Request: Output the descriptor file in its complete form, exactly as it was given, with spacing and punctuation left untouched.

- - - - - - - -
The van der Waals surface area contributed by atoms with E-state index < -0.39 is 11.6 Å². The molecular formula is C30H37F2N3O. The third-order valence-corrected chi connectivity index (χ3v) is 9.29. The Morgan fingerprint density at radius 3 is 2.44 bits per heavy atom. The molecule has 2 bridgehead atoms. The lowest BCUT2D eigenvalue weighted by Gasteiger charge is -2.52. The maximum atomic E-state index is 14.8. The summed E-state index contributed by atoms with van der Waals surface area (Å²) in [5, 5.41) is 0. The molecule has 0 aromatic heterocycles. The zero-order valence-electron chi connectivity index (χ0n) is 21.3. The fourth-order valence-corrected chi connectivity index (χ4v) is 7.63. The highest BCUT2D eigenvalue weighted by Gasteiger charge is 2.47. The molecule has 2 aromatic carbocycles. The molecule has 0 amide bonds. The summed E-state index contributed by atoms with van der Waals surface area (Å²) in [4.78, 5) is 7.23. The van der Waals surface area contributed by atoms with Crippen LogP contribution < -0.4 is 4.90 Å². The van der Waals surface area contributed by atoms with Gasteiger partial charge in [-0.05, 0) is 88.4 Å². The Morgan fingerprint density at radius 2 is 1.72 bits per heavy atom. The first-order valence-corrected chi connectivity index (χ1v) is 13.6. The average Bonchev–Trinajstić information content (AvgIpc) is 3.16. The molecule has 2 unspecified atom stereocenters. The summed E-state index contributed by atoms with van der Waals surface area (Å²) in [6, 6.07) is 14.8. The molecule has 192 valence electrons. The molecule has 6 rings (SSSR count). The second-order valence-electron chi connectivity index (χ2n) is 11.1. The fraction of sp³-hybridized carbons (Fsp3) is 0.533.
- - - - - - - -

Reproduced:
The van der Waals surface area contributed by atoms with E-state index < -0.39 is 11.6 Å². The molecular formula is C30H37F2N3O. The third-order valence-corrected chi connectivity index (χ3v) is 9.29. The Morgan fingerprint density at radius 3 is 2.44 bits per heavy atom. The molecule has 2 bridgehead atoms. The lowest BCUT2D eigenvalue weighted by Gasteiger charge is -2.52. The maximum atomic E-state index is 14.8. The summed E-state index contributed by atoms with van der Waals surface area (Å²) in [5, 5.41) is 0. The molecule has 0 aromatic heterocycles. The zero-order valence-electron chi connectivity index (χ0n) is 21.3. The fourth-order valence-corrected chi connectivity index (χ4v) is 7.63. The highest BCUT2D eigenvalue weighted by Gasteiger charge is 2.47. The molecule has 2 aromatic carbocycles. The molecule has 0 amide bonds. The summed E-state index contributed by atoms with van der Waals surface area (Å²) in [4.78, 5) is 7.23. The van der Waals surface area contributed by atoms with Crippen LogP contribution < -0.4 is 4.90 Å². The van der Waals surface area contributed by atoms with Gasteiger partial charge in [-0.05, 0) is 88.4 Å². The Morgan fingerprint density at radius 2 is 1.72 bits per heavy atom. The first-order valence-corrected chi connectivity index (χ1v) is 13.6. The average Bonchev–Trinajstić information content (AvgIpc) is 3.16. The molecule has 2 unspecified atom stereocenters. The summed E-state index contributed by atoms with van der Waals surface area (Å²) in [6, 6.07) is 14.8. The molecule has 192 valence electrons. The molecule has 6 rings (SSSR count). The second-order valence-electron chi connectivity index (χ2n) is 11.1. The fraction of sp³-hybridized carbons (Fsp3) is 0.533.